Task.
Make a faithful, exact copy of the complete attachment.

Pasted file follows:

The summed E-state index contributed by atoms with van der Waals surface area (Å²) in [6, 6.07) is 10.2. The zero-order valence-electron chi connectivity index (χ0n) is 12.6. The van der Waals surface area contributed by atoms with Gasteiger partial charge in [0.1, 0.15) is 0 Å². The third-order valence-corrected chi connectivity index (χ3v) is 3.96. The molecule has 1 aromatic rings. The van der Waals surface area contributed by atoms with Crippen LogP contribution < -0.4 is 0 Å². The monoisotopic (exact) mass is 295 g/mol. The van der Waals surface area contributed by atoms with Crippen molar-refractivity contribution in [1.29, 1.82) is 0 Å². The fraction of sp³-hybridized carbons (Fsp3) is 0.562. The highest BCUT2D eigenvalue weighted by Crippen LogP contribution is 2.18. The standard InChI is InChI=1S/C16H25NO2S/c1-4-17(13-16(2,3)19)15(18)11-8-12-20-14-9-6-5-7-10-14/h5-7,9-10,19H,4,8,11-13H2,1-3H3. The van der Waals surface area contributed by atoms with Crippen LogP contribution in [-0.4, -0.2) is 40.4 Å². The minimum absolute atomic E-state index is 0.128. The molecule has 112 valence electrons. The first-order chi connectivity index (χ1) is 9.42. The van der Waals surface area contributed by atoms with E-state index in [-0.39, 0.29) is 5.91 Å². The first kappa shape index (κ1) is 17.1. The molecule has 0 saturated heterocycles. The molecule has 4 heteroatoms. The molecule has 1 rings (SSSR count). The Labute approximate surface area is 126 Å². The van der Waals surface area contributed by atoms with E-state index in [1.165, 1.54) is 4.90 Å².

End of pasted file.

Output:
The summed E-state index contributed by atoms with van der Waals surface area (Å²) in [6, 6.07) is 10.2. The zero-order valence-electron chi connectivity index (χ0n) is 12.6. The van der Waals surface area contributed by atoms with Gasteiger partial charge in [0.1, 0.15) is 0 Å². The third-order valence-corrected chi connectivity index (χ3v) is 3.96. The molecule has 1 aromatic rings. The van der Waals surface area contributed by atoms with Crippen LogP contribution < -0.4 is 0 Å². The monoisotopic (exact) mass is 295 g/mol. The van der Waals surface area contributed by atoms with Crippen molar-refractivity contribution in [1.29, 1.82) is 0 Å². The fraction of sp³-hybridized carbons (Fsp3) is 0.562. The highest BCUT2D eigenvalue weighted by Crippen LogP contribution is 2.18. The standard InChI is InChI=1S/C16H25NO2S/c1-4-17(13-16(2,3)19)15(18)11-8-12-20-14-9-6-5-7-10-14/h5-7,9-10,19H,4,8,11-13H2,1-3H3. The van der Waals surface area contributed by atoms with Crippen LogP contribution in [-0.4, -0.2) is 40.4 Å². The minimum absolute atomic E-state index is 0.128. The molecule has 112 valence electrons. The first-order chi connectivity index (χ1) is 9.42. The van der Waals surface area contributed by atoms with E-state index in [-0.39, 0.29) is 5.91 Å². The first kappa shape index (κ1) is 17.1. The molecule has 0 saturated heterocycles. The molecule has 4 heteroatoms. The molecule has 1 rings (SSSR count). The Labute approximate surface area is 126 Å². The van der Waals surface area contributed by atoms with E-state index in [1.165, 1.54) is 4.90 Å².